Mass extinctions in the ocean linked to the movement of the continents

(ORDO NEWS) — Continental drift could wipe out marine life, scientists at the University of California, Riverside have warned.

The study showed that as a result of this process, the deep layers can be left without oxygen, according to The Daily Mail.

The movement of the continents is very slow and, at first glance, does not affect the environment. But when the ocean is filled with living things, even a minor event can cause a mass extinction.

It is known that the water in the ocean follows global currents. Warm streams are on the surface. As they approach the poles, they become colder and denser and sink closer to the bottom, taking oxygen with them.

Rising from the depths, the water carries to the surface the nutrients released from the sunken organic remains. They become food for plankton.

“This cycle is key to sustaining marine life in today’s oceans,” they said.

In a new study, the authors used computer models to calculate how the oceans have changed over the past 540 million years. The results showed that during this time, the ocean circulation periodically stopped, and oxygenated surface water stopped flowing to the depths.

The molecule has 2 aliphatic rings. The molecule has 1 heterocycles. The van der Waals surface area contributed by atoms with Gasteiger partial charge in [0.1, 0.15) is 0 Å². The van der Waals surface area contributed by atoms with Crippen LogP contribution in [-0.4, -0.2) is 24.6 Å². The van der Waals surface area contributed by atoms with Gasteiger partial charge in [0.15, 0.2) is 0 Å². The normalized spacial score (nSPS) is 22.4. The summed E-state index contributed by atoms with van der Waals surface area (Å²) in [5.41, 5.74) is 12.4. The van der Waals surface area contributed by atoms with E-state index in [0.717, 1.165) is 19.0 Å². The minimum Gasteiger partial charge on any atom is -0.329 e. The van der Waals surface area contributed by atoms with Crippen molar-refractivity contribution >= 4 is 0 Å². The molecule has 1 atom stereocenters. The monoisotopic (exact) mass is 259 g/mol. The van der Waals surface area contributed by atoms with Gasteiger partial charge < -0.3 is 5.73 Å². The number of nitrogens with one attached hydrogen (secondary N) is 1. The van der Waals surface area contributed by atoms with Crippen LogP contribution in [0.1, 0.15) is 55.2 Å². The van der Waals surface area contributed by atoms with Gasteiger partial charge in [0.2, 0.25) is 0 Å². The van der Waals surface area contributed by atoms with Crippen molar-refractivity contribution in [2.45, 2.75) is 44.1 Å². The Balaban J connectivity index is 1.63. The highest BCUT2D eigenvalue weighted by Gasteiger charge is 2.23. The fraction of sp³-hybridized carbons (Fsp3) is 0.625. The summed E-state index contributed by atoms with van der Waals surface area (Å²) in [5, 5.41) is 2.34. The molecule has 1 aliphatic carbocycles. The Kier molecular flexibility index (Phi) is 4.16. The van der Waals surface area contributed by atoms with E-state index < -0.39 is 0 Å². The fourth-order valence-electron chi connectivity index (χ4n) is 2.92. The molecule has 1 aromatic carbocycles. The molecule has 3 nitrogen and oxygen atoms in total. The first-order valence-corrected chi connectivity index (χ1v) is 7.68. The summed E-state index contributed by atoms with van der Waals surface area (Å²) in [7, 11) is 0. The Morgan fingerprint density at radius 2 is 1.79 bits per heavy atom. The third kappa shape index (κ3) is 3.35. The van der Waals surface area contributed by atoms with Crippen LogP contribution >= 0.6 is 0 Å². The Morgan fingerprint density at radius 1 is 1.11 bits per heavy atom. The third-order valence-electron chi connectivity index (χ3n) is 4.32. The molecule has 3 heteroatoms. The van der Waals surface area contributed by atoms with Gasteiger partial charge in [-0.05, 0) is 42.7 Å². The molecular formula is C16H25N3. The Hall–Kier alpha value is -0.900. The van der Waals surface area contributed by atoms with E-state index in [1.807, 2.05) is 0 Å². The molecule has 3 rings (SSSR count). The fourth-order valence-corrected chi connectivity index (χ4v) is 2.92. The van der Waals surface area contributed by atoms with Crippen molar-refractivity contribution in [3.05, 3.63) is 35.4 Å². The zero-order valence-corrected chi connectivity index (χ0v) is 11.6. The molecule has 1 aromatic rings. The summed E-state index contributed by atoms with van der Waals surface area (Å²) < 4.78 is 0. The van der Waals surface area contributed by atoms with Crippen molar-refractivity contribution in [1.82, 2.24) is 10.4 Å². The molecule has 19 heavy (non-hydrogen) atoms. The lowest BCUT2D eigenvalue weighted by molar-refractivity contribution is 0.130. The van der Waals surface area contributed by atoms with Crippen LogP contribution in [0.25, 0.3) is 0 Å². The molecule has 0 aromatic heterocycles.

Thus, the entire seabed experienced oxygen starvation for tens of millions of years. It stopped about 440 million years ago.

The model assumed that the level of oxygen in the atmosphere remained stable. Consequently, other processes influenced the state of the ocean.

Scientists came to the conclusion that the reason for the appearance of anoxic zones was the movement of the continents. But it remains unknown what exactly triggered the shift and whether it could happen again.

“Theoretically, an unusually warm summer or rock erosion could trigger a cascade of processes that would wipe out marine life in the deepest parts of the oceans,” said author Professor Andy Ridgewell.

Scientists noted that there are already signs of weakening currents in the North Atlantic. Observations show that the inflow of water to depth decreases. This can be deadly for species that are unable to rise to the surface, including squid, sponges and giant worms.

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